During this challenging time, it is more important than ever to be part of a network; to have the space to talk to colleagues, hear what they are doing and share ideas.
Our WE virtual meetings are designed to support you during this challenging time. They are an opportunity to learn with and from colleagues across the country during this fast-moving situation. They are based around trusts sharing what they are doing that others might benefit from, and what they’re challenged by and would like others to feedback on.
In this WE trust leaders support meeting we heard from Robyn Johnstone, CEO of EPG, who focused on recruitment during this challenging time. There was also wide ranging discussion of the opportunities and challenges facing trusts.
Top 10 questions/challenges/themes
1. How can we make live online learning effective (questions were raised about safeguarding and protecting staff wellbeing in the process, and the differences between online learning and emergency remote teaching)?
2. Are there more ways to structure remote learning activities with active elements, so students don’t have days entirely sat in front of a computer?
3. How should we offer appropriate support for, and facilitate and engage, children who are not adequately engaging with remote learning?
4. What’s the best way to structure activities during the Easter holidays so that children who are attending school have an appropriate break?
5. How can we support Trust Leaders and Headteachers to take a more medium-term and strategic view of operating in the current context?
6. How can I be the best version of myself as a leader, and manage my leadership responsibilities with kidness and ethical behaviour, during this time – especially in the situation where you yourself may be isolating?
7. How can trusts manage communications flow into schools to protect them from the myriad of information and to enable them to focus on what is important (e.g. Providing a high-quality whole education in a remote and virtual world)?
8. What are the principles of effective collaboration during this period – at a school, Trust and local level?
9. How do you effectively virtually onboard a school to your trust during this period of remote working?
10. How can we manage a virtual recruitment process during a time of school closures?
Ideas and solutions shared by the network
1. If your school is still open, even with only a few students, why not take the opportunity to make a virtual video tour of your schools for potential candidates? They might not be able to come and look around, but you can still introduce them to the schools and talk about what makes it unique.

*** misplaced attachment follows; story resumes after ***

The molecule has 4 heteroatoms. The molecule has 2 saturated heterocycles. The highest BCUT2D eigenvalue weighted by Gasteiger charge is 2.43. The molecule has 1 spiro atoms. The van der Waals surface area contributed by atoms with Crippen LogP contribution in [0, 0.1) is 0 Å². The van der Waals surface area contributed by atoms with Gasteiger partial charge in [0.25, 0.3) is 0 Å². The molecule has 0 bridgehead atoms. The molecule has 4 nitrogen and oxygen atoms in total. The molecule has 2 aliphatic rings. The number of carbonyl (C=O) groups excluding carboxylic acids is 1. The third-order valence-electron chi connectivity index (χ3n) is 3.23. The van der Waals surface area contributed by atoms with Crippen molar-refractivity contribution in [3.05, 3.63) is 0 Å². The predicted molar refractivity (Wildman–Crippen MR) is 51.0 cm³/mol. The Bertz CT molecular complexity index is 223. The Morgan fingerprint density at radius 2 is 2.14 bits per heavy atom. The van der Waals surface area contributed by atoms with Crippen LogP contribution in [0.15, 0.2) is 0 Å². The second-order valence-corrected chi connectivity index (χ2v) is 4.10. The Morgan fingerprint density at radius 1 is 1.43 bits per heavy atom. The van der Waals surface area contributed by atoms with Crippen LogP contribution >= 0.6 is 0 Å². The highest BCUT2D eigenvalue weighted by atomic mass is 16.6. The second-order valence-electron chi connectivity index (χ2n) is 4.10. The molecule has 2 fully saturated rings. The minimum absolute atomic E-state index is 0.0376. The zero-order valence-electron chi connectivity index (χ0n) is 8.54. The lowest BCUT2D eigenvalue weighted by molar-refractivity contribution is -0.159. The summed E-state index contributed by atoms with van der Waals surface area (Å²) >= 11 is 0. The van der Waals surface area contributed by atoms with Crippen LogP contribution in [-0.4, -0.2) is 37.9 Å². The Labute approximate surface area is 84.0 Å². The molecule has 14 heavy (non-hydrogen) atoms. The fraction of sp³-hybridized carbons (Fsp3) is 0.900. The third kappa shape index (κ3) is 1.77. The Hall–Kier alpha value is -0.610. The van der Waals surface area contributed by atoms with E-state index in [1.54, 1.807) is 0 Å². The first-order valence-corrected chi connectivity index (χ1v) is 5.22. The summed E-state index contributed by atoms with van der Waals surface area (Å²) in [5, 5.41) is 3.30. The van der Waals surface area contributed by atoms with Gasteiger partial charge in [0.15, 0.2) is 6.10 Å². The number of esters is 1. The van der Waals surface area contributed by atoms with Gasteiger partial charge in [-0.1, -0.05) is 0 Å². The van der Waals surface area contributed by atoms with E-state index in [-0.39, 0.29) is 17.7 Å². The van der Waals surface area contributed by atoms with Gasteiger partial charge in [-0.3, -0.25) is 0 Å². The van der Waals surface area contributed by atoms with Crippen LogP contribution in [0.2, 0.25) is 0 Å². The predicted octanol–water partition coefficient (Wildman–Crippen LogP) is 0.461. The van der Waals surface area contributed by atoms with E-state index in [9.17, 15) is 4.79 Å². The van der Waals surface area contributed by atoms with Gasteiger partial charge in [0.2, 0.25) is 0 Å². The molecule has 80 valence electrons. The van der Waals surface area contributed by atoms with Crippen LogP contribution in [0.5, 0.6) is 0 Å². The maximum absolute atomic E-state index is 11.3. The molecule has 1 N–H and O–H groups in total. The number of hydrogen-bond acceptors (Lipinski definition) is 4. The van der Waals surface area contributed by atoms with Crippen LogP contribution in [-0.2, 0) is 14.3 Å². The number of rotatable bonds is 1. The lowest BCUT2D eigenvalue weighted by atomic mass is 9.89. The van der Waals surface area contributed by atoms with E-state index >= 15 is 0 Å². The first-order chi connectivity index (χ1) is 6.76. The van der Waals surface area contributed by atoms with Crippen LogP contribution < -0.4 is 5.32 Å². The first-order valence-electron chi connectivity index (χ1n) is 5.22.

2. Explore whether you can run lessons virtually for candidates to teach. Ask some students in a class to volunteer to actually join a virtual lesson.
3. Ironstone was moving some contracted supply teaching time forward from the summer term to September. This will provide capacity to support an initially reduced timetable for NQTs who may need extra support in September because of the current disruption.
4. Take advantage of what could be an extended interview/recruitment process to focus more explicitly on your trust’s culture. Use the extra time to really work out the kind of person you want to recruit and explore creative ways to see if candidates are a good fit in a way you can’t in a normal interview process.
5. Many trusts had set up virtual meetings with their heads. However we particularly liked Anglian Learning’s approach of setting up heads working groups, each leading on different issues (staff wellbeing, workload, student wellbeing) and coming up with best practice guidance for across the whole Trust.
6. Windsor Academies Trust are using their staff site to fully support colleagues across the Trust during remote working. It covers everything: daily updates and messages; teaching and learning bulletins; sharing top tips about lessons learned from each others successes and mistakes; safe working from home, physical exercise; wellbeing; and a staff forum.
7. Explore free tools to stay connected. LEAP Trust was using Basecamp to get all staff collaborating remotely and share ideas – as well as to have some fun and stay in touch more socially.
8. Find out what ideas school and subject teams have to deliver a whole education remotely – Windsor are setting 4 character challenges a week (based on the Jubilee Centre’s character virtues) and exploring other activities to ensure students aren’t in front of a computer all day.
9. LiFE MAT had told its Headteachers to ignore the overwhelming amount of bulletins/mass communications they were receiving, so they could focus on running their schools. To preserve head’s bandwidth, the Trust will collate all the important information they need to see into a single, end of day bulletin.
Register your interest in the series to share your ideas with other trust leaders across the country and find out how they are tackling shared challenges.